Jim Dixon wrote about food for WW for more than 20 years, but these days most of his time is spent at his olive oil-focused specialty food business Wellspent Market. Jim’s always loved to eat, and he encourages his customers to cook by sending them recipes every week through his newsletter. We’re happy to have him back creating some special dishes just for WW readers.
While the eponymous movie made the French version famous, nearly every culture around the Mediterranean eats a one-pot stew of eggplant, onions, summer squash, tomatoes and peppers. In Turkey, cinnamon, coriander, fenugreek, mint, and dill flavor turlu; while cumin, cilantro and preserved lemon go into the za’look in North Africa. The Catalonians in Northern Spain call it samfaina and often claim their next-door neighbors got the idea for ratatouille from them.
What makes samfaina different is a long, slow cooking that renders the mix of finely chopped summer vegetables soft and creamy. Frequently described as jamlike, samfaina works as a sauce for cooked meats—the Catalonians usually eat it alongside chicken or salt cod—as well as a spread for grilled or toasted bread. It’s especially good mixed into cooked beans, but my favorite way to eat it borrows from the Majorcan version called tombet that includes potatoes.
Spanish cooks utilize a technique they call tomate rallado—rubbing cut tomatoes on a box grater. It’s a quick, simple approach that results in a bowlful of runny pulp without any skin. Just halve the tomatoes along the equator (as opposed to the stem end), put your grater over a bowl, and press firmly with all your fingers as you rub the fruit against the large holes until there’s nothing left but the peel.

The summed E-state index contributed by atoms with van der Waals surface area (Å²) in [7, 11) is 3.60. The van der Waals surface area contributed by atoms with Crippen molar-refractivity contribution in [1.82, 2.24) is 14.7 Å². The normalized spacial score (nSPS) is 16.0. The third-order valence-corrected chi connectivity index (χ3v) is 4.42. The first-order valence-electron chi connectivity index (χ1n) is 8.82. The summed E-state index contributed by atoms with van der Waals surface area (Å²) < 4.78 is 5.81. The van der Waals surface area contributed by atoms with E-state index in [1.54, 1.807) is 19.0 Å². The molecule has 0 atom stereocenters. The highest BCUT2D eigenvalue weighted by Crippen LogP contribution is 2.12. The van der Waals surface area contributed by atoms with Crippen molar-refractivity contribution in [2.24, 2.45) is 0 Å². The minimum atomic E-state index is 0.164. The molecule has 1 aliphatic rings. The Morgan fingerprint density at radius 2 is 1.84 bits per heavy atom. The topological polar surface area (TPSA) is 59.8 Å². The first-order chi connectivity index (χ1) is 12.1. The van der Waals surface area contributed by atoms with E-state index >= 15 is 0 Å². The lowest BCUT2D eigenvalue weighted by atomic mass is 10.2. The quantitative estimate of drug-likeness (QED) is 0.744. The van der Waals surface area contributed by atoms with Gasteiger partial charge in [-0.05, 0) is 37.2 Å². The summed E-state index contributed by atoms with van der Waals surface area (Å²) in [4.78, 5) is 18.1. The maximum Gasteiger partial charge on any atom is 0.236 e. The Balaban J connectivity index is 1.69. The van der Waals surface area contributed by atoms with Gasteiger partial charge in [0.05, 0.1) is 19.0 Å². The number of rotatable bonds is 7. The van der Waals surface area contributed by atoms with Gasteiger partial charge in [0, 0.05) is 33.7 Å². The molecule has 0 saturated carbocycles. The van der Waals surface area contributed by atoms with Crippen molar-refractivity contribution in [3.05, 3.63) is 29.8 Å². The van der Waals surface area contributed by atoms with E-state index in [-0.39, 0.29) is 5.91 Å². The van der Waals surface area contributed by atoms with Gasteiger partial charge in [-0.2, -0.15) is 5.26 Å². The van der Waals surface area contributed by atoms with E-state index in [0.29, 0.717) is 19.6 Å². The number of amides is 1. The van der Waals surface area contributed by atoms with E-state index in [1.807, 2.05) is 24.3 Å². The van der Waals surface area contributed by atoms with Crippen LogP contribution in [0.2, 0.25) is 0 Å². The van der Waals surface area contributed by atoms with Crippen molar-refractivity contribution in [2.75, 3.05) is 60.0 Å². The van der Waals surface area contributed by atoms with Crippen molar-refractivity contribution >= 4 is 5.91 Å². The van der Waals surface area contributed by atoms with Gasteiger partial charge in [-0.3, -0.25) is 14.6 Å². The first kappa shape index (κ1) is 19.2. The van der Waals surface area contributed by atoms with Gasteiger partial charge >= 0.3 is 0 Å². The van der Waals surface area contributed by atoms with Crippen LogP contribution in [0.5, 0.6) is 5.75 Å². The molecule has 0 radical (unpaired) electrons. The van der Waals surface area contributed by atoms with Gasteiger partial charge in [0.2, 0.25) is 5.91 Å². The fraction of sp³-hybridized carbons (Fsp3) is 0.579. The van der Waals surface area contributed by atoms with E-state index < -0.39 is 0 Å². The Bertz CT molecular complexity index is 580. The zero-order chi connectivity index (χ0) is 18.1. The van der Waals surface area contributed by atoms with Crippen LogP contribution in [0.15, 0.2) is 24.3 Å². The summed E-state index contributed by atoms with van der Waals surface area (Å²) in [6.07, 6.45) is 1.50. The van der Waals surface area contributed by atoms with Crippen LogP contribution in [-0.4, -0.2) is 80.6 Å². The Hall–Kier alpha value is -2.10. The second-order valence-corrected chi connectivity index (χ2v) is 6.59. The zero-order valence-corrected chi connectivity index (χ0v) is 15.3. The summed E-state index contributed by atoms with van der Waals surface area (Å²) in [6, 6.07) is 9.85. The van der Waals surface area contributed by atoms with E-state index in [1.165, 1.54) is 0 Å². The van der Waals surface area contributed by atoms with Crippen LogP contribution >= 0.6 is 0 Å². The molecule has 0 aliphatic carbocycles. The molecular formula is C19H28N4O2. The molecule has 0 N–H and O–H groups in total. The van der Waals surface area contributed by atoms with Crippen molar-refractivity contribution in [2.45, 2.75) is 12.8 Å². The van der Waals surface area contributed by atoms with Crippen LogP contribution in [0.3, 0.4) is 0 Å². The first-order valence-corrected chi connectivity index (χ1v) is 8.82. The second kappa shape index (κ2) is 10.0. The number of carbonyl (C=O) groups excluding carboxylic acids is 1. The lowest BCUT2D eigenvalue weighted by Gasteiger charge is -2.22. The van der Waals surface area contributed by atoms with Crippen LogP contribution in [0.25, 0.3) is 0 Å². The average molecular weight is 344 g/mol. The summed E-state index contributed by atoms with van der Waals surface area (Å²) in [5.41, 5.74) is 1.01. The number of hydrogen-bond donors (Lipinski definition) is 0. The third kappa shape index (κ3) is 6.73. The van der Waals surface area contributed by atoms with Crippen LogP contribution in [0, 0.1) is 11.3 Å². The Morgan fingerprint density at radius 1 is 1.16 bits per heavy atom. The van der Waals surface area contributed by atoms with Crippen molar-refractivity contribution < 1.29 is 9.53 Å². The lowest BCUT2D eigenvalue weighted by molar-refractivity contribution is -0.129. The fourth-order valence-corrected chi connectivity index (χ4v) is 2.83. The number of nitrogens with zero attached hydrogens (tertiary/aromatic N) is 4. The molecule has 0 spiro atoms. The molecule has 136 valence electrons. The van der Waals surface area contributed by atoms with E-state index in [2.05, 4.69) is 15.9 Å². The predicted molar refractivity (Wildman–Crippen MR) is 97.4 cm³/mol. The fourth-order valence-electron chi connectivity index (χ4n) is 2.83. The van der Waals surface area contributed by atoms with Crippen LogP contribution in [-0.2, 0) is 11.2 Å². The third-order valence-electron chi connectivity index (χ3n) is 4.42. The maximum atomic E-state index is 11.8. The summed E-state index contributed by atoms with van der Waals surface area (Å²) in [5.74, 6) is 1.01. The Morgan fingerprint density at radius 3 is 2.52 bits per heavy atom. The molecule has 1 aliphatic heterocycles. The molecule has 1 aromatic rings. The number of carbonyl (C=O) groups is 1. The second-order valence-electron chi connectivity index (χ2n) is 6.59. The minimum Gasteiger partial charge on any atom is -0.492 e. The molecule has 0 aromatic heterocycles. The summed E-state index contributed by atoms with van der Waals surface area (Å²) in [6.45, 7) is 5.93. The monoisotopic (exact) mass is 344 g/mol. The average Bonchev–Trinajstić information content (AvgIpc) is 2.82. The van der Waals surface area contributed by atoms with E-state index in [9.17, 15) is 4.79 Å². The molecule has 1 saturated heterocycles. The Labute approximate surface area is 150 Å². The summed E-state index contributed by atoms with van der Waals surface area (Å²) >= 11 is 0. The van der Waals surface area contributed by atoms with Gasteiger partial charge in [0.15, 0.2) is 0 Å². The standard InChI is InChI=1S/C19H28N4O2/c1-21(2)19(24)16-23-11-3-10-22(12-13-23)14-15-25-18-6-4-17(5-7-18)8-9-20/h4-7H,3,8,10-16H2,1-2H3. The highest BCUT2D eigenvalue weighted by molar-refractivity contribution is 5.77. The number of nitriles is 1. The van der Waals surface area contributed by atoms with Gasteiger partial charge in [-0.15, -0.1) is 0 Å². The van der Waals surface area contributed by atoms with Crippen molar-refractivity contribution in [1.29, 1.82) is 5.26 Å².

Samfaina With Potatoes
2-3 tomatoes, grated
1 6-inch zucchini, grated
1 medium globe eggplant
1 Anaheim pepper
2-3 cloves garlic, finely chopped
1/2 cup extra-virgin olive oil
1 teaspoon salt
1 tablespoon sugar, optional
1 tablespoon red wine vinegar
1 tennis ball-sized yellow potato per person, boiled
Cut tomatoes in half and, using the large holes of a box grater, grate them over a bowl until only the skin remains. Discard the skin and set bowl aside.
Cut the eggplant, onion and pepper into small, roughly 1/4 inch, pieces. Grate zucchini on the large holes of a box grater. Combine vegetables in a large skillet with olive oil and salt. Cook over medium heat until very soft, about 20 minutes, then add tomatoes and sugar, if using. (A small amount of sugar in savory foods acts as a flavor enhancer.)
Move the skillet to a 250-degree oven and cook, uncovered, for about 2 hours, or until the samfaina has thickened to a jamlike consistency. Stir in vinegar and cook for another 20 minutes or so. Remove from oven and let cool.
Boil potatoes, whole and unpeeled, covered in well-salted water until tender, about 15 minutes. Drain, cool and, if desired, slip off the peels with your fingers. Cut into thick slices, drizzle with a little extra-virgin olive oil, and top with a few spoonfuls of the samfaina. I like this best at room temperature.